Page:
The Family and Medical Leave Act (FMLA) provides most employees with job protected leave for specified family and medical reasons. Under the FMLA, maternity leave (time to care for a newborn child or newly adopted child) and disability leave is protected.
The FMLA provides eligible employees with up to 12 weeks of unpaid, job protected leave per year. The act further provides that, while employees are on FMLA leave, all group health benefits must be maintained. FMLA leave can be used for the following reasons:
- The birth and care of a newborn child
- The employee is unable to work due to their own serious health condition or temporary disability
- Placement of a child for adoption or foster care
- To care for an immediate family member with a serious health condition or temporary disability
Most, but not all employees, are eligible for protections provided by the FMLA. Employees are eligible for FMLA leave if they meet these qualifications:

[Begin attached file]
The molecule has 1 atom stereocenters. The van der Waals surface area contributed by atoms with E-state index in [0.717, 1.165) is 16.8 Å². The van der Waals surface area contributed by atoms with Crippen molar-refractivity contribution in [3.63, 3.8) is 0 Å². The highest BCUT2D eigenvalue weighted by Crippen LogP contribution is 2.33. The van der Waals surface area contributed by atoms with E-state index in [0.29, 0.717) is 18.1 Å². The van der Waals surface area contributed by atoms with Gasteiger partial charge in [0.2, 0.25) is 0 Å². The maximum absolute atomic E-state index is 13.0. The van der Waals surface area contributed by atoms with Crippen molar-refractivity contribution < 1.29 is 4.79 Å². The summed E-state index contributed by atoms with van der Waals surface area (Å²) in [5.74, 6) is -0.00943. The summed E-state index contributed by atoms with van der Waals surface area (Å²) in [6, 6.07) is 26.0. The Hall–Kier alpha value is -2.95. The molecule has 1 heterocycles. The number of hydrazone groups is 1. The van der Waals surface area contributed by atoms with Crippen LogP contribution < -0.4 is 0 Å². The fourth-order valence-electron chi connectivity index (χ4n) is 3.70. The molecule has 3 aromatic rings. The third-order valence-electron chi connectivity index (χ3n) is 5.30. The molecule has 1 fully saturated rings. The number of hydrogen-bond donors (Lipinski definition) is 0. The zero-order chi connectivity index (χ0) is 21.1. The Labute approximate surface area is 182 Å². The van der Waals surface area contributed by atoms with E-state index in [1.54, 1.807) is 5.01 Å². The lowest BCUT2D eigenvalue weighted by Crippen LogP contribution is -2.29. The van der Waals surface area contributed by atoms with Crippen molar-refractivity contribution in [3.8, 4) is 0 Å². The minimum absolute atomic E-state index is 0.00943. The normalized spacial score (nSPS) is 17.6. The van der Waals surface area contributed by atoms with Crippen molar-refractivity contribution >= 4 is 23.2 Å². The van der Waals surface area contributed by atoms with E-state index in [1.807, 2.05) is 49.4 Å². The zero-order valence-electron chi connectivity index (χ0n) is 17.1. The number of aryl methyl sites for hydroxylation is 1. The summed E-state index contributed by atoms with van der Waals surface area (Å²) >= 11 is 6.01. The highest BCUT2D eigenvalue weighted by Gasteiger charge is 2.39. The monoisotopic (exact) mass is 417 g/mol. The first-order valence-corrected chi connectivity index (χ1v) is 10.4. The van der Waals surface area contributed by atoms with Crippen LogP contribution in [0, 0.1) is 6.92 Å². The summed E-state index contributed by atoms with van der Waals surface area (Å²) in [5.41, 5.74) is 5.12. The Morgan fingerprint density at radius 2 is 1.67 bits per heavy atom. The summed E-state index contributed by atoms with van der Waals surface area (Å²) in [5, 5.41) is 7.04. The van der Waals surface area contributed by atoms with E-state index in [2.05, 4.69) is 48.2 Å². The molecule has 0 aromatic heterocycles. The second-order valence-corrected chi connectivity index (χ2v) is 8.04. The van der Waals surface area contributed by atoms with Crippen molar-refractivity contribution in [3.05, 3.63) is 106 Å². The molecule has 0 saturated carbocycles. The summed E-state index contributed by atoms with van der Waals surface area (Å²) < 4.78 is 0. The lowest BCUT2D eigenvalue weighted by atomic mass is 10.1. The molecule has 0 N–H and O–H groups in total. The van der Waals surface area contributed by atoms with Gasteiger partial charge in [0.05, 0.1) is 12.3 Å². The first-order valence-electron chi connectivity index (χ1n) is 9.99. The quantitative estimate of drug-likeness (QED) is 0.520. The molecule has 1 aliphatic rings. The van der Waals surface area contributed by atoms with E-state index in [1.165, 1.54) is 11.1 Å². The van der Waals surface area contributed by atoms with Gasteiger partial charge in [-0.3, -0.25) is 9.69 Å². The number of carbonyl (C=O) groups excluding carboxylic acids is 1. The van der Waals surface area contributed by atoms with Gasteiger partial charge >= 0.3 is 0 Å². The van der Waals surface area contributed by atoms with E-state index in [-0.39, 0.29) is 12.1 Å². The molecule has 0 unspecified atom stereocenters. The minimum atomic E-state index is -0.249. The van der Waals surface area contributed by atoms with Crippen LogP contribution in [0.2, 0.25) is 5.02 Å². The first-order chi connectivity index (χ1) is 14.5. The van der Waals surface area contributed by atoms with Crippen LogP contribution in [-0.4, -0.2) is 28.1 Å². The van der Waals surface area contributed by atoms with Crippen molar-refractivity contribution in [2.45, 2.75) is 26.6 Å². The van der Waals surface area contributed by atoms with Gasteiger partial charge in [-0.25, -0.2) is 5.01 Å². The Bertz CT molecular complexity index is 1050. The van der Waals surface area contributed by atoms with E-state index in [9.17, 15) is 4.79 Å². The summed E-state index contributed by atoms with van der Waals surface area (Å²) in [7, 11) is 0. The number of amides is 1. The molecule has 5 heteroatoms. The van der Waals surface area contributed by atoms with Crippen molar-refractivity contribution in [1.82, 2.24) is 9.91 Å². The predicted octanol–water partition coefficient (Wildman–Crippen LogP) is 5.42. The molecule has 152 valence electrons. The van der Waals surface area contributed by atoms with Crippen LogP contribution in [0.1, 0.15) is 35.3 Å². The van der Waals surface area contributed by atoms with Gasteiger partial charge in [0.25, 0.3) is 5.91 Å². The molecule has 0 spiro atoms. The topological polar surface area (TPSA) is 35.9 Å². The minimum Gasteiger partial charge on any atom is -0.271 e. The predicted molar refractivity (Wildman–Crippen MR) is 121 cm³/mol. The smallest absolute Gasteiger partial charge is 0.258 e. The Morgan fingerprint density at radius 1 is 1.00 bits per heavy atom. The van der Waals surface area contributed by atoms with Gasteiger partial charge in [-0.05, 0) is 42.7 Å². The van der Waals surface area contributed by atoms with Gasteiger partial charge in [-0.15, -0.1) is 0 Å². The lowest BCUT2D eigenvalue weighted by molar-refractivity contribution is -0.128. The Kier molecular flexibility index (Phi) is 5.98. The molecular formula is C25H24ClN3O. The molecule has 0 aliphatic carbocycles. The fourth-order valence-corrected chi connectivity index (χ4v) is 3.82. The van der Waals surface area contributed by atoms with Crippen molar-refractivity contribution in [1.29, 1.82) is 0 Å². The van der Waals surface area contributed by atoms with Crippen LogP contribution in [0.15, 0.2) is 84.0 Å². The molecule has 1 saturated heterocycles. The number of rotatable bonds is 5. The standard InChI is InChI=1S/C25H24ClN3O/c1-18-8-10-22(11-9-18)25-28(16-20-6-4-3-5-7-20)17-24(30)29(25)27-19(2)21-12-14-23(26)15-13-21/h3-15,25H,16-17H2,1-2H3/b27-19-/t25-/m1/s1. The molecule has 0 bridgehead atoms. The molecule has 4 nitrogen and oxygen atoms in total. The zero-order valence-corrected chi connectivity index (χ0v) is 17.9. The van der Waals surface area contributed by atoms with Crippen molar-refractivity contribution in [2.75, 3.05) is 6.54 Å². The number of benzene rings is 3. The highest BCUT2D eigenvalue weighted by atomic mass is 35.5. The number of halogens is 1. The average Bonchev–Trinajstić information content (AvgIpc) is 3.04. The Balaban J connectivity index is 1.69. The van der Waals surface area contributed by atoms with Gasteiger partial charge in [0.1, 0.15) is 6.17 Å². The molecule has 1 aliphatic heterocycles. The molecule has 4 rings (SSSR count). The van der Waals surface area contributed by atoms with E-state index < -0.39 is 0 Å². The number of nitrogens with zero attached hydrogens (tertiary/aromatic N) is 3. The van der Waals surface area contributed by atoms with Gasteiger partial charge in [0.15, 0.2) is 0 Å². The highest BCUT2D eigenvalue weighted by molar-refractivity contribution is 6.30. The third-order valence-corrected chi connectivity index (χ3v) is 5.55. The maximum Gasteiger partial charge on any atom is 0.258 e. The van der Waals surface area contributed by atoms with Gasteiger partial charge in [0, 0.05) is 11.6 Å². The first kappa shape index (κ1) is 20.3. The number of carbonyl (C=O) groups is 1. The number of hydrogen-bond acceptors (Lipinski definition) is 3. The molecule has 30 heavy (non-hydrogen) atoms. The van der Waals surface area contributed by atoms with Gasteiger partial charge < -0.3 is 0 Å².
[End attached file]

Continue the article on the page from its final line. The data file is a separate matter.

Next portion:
- The individual is employed by a public agency, a public or private elementary or secondary school, or a private company with 50 or more employees within a 75-mile radius
- The employee has worked for their employer for at least one year
- The employee has worked at least 1,250 hours during the previous year
Despite clear protections provided by the FMLA, some employers violate an employee’s rights regarding disability or maternity leave. Common examples of FMLA violations include:
- Denying rightfully due disability or maternity leave
- Telling an employee that their job will not be protected while they are on leave
- Retaliating against an employee for taking disability or maternity leave (i.e, harassment, demotion, denying a promotion or other job opportunities)
- Terminating an employee for using disability or maternity leave
If you suspect an employer of violating your rights regarding disability or maternity leave, contact us for a free, no obligation consultation.